NATA educated Twitch viewers about athletic trainers and the importance of their unique skills for the gaming/esports patient population during three advertisement “game breaks” during the Oct. 18 Icy Hot 2K22 Charity Tournament, hosted by Icy Hot and The Shaquille O’Neal Foundation with support from NATA. The goal was to educate and advocate to student athletes and gamers naturally where they gather and interact with popular culture.
Twitch is an online video streaming service that, although popularly known as a gaming livestream service, provides a platform for users to broadcast creative content. This is the first time NATA has reached the Twitch audience.
NATA first partnered with The Shaquille O’Neal Foundation and Icy Hot on the Get Game Ready campaign in 2020. A continuation of these efforts, the Twitch event was created for communities impacted by COVID-19 to Get Back in the Game.
“Athletic trainers work within a variety of settings, ensuring all patient populations receive the preventative, emergency and rehabilitative care they need to continue to perform at their best,” said NATA President Kathy Dieringer, EdD, LAT, ATC. “This event was a great opportunity to showcase the athletic training profession and the impact an athletic trainer can have on gamers.”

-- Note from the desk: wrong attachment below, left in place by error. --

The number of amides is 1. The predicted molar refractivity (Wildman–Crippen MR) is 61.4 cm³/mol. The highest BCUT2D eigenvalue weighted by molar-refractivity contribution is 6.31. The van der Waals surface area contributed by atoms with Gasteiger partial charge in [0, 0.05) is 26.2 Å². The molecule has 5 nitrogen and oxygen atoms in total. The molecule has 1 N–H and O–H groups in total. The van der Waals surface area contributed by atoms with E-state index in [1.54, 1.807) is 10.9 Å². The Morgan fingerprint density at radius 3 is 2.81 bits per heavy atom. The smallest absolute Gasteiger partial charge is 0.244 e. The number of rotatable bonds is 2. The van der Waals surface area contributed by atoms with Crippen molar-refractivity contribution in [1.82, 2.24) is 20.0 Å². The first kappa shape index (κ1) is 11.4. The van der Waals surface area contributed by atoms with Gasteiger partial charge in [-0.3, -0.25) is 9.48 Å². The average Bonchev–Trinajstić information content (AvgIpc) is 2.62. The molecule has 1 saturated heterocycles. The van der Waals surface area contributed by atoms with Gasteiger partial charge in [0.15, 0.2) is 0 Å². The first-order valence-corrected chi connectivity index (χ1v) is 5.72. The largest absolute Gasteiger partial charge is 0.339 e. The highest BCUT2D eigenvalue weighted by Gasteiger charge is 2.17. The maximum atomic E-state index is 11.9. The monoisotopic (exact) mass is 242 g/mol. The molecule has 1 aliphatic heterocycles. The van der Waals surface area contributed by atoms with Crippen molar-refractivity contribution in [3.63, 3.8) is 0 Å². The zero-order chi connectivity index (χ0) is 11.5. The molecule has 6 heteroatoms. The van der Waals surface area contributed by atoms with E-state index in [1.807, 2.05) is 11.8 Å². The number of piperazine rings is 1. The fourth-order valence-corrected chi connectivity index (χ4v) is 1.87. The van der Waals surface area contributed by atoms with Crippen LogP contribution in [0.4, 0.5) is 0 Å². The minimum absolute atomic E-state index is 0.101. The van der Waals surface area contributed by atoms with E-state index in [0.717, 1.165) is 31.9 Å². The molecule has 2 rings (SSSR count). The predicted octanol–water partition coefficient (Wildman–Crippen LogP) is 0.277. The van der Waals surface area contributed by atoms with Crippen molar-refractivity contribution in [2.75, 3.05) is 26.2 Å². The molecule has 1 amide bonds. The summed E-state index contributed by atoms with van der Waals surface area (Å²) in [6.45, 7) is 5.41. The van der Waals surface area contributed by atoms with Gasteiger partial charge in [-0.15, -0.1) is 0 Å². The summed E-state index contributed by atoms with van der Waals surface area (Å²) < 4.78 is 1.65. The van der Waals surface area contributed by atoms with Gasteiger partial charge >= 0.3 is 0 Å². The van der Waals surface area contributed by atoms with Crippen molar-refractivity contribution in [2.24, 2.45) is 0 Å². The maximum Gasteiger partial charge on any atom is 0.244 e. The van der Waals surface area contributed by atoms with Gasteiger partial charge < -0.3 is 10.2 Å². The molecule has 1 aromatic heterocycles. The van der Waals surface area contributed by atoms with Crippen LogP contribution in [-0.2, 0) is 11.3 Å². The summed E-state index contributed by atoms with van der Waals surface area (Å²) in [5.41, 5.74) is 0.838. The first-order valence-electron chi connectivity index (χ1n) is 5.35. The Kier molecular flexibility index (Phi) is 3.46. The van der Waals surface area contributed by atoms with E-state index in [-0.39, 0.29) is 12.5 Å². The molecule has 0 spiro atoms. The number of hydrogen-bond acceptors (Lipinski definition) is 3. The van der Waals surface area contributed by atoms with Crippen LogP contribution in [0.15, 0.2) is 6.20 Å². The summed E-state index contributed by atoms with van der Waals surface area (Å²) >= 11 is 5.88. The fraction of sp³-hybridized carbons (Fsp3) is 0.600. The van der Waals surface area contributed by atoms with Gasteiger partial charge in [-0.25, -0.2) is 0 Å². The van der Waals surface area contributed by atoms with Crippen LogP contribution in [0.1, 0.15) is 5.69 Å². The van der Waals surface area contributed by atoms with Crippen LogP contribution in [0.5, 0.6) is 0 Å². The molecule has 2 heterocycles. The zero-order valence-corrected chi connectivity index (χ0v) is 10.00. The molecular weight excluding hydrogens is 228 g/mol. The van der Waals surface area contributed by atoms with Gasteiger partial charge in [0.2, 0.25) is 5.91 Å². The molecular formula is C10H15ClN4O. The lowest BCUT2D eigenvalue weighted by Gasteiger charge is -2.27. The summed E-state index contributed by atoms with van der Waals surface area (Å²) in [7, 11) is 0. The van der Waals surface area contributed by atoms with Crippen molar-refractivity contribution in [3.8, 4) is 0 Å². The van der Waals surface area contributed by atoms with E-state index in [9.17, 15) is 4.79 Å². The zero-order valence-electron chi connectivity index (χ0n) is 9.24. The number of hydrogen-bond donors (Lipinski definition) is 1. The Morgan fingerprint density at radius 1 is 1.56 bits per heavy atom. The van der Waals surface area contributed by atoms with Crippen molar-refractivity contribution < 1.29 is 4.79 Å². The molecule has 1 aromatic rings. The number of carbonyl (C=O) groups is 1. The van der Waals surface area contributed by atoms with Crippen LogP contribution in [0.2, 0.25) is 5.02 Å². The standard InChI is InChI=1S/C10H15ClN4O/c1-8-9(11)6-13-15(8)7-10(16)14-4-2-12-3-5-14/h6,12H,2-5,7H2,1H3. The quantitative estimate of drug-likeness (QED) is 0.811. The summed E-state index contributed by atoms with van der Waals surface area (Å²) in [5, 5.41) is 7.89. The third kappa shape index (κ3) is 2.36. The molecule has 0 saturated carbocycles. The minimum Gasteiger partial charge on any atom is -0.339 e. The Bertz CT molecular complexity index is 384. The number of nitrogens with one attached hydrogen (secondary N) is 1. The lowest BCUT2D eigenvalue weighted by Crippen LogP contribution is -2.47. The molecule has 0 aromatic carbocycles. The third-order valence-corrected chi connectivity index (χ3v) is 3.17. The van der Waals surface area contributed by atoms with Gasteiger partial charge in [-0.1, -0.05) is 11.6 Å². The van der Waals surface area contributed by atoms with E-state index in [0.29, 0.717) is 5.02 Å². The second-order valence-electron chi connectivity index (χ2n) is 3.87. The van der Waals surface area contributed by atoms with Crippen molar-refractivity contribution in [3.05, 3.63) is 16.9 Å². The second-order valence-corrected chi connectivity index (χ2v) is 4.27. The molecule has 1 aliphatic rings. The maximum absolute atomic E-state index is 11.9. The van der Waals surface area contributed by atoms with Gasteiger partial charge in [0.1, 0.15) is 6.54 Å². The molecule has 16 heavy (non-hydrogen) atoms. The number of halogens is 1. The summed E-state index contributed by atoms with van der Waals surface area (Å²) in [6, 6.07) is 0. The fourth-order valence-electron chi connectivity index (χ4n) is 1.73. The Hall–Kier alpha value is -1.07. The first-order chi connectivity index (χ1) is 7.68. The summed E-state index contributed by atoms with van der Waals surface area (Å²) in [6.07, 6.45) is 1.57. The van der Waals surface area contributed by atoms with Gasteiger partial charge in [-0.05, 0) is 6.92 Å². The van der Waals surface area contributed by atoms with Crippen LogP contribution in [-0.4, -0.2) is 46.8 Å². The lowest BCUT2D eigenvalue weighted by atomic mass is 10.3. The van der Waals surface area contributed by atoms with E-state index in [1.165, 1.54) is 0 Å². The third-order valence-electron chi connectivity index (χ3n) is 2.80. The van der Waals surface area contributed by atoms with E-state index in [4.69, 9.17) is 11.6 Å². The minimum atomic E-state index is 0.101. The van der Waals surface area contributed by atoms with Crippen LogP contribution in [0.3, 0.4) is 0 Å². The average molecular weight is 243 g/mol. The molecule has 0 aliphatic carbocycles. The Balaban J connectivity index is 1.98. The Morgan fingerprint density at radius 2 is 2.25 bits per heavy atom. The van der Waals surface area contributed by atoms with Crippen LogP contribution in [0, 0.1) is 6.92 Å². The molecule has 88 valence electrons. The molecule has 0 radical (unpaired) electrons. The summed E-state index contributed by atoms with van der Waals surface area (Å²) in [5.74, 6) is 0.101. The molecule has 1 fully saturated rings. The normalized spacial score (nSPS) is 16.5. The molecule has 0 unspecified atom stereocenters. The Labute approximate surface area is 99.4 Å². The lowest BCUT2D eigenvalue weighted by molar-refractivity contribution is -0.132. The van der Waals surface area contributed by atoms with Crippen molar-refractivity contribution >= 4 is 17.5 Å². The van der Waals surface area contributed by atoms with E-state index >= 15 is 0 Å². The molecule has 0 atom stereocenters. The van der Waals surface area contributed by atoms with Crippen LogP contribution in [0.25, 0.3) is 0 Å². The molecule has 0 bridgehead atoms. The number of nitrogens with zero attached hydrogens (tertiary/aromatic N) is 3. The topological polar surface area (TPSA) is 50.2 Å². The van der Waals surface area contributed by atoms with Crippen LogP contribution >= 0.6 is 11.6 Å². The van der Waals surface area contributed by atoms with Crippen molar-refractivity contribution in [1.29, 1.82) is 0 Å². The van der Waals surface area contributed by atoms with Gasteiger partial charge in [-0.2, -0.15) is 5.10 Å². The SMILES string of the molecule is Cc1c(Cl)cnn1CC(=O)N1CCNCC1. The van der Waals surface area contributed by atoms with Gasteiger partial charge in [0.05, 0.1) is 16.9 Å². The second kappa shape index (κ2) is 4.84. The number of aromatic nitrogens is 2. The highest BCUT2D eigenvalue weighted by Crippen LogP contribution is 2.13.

O’Neil and Kristopher London moderated the event while Team Icy, consisting of NickEh30 and LIQUID_Powerzsurge, and Team Hot, consisting of GoldGlove and CashNastyGaming, played it out on the virtual court. The stream has more than 418,000 views so far, and with the video being on demand, that number is likely to increase.
The first NATA game break, at 00:49:44, introduced viewers to what an AT does and how they are integrated into the gaming world.
“Painful, repetitive motion injuries are extremely common in esports,” reads the game break. “Did you know athletic trainers provide medical services to esports gamers? Athletic trainers are health care providers who help you stay pain-free through your gaming career. We prevent, examine, diagnose, treat and rehabilitate injuries to keep you playing your best.”
The second NATA game break, at 1:06:38, demonstrates one way to warm up prior to gaming, such as five minutes of jump rope, circular arm motions, finger circles and more. The warm up provides a full body stretch, including specific exercises to hit the shoulders, back, fingers and wrists.
The third NATA game break, at 1:45:08, teaches viewers how to cool down the body to aid in recovery from marathon gaming sessions. The video continues by showing cool down exercises, such as rolling down the body, holding at the bottom and rolling back up as well as holding a ball and pushing it against a wall to make circles allowing the shoulders to stretch.
The video footage was supplied by Michele Pye, PhD, LAT, ATC, associate director of the Performing Arts Medicine Program and assistant professor for the Division of Athletic Training at Shenandoah University in Virginia. Pye works with esports gamers at Shenandoah University, and the video showed real egamers from the university demonstrating their warm up and cool down routines.
This Twitch event marks a pivotal moment for ATs as it integrated their expertise and value into a new scope by meeting patients where they are at.